In 2011 the Eureka prize for Research by an Interdisciplinary Team was won by Prof. Mark Kendall and the engineers, mathematicians, materials scientists and immunologists of his team. Prof Kendall also received the Translational Research Excellence Commercialisation Award and was the overall winner of The Australian Innovation Awards 2012.
The World Health Organization (WHO) provided funding so it could develop the NanopatchTM for polio vaccination. This included pre-clinical studies and the development of good manufacturing practices. The development of the NanopatchTM has depended on Microscopy Australia.
Most vaccinations still rely on the needle and syringe but liquid vaccines need to be kept cold. This causes a high percentage of vaccinations to fail, especially in developing countries. The high risk of needle-stick injuries is also problematic where HIV is widespread.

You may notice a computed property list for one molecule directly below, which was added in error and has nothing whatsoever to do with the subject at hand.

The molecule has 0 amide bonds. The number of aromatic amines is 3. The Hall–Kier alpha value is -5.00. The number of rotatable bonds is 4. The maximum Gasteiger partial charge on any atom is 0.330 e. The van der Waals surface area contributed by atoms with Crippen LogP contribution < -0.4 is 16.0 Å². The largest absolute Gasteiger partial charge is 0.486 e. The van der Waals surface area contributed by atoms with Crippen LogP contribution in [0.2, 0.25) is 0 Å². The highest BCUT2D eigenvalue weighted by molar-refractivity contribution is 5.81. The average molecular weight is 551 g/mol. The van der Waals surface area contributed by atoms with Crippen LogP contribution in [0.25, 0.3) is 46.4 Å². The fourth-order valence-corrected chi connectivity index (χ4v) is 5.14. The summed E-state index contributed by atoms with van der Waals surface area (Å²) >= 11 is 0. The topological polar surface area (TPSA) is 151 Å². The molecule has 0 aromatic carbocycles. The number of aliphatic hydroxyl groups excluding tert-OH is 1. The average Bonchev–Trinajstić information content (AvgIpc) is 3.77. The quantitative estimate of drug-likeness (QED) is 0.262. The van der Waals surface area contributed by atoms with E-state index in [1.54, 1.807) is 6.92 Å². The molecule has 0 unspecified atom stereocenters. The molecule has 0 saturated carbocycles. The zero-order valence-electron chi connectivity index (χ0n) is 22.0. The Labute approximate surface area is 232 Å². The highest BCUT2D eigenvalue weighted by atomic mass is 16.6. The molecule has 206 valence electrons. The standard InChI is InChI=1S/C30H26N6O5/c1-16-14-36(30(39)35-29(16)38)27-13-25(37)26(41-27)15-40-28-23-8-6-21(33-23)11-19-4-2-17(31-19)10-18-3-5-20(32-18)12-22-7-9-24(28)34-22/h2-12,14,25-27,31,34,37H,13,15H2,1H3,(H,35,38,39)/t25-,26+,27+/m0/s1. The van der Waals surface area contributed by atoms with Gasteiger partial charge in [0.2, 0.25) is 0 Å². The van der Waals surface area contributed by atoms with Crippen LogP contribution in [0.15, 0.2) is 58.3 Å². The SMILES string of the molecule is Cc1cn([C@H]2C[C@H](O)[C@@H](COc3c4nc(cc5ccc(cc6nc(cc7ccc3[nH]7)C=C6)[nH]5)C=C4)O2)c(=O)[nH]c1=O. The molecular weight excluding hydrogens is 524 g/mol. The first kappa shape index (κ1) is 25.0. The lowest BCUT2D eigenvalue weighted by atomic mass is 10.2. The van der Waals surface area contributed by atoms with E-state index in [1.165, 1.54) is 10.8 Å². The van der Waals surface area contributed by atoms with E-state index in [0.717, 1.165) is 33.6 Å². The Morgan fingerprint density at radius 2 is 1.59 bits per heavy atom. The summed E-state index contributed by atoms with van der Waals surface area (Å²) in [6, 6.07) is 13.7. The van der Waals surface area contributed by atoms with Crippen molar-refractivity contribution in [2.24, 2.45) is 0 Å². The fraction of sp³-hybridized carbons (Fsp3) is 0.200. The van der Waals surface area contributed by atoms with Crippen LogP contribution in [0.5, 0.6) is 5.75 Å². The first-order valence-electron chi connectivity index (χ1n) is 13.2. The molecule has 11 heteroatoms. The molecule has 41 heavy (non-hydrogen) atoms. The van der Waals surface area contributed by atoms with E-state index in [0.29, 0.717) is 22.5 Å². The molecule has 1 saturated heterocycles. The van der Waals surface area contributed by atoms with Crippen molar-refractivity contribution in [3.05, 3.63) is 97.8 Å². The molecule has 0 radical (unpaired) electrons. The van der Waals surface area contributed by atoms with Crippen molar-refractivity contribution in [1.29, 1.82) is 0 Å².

As the primary barrier protecting the body, the skin contains more specialised antigen-presenting cells (APCs) than muscle, where most vaccines are currently delivered. Prof. Kendall and his team are directly targeting these skin cells in a completely new approach to vaccination. Their nanopatch is covered with thousands of tiny projections dry-coated with vaccine. The silicon projections are designed to pierce the tough outer layer of cells and enter the skin just far enough to directly target the APCs. When the dried vaccine hits the moist cellular environment it dissolves off the patch right into the APCs. When foreign substances penetrate the skin the APCs spring into action to establish an immune response. The patch only needs to stay on the skin for a minute or less to be effective.
The nanopatches are painless and, because the vaccine is delivered directly to the APCs, much less is required to give the same level of response, greatly improving efficiency. The dry-coating process ensures that the vaccine-coated patches retain full potency for long periods of time without refrigeration. This feature alone is likely to have a major impact on the effectiveness of mass vaccination programs, especially in developing countries.
Vaxxas has attracted $15 million of investment to continue development of the Nanopatch and take it to clinical trials. Investors, led by OneVentures, include Brandon Capital, the Medical Research Commercialisation Fund (MRCF) and US-based HealthCare Ventures.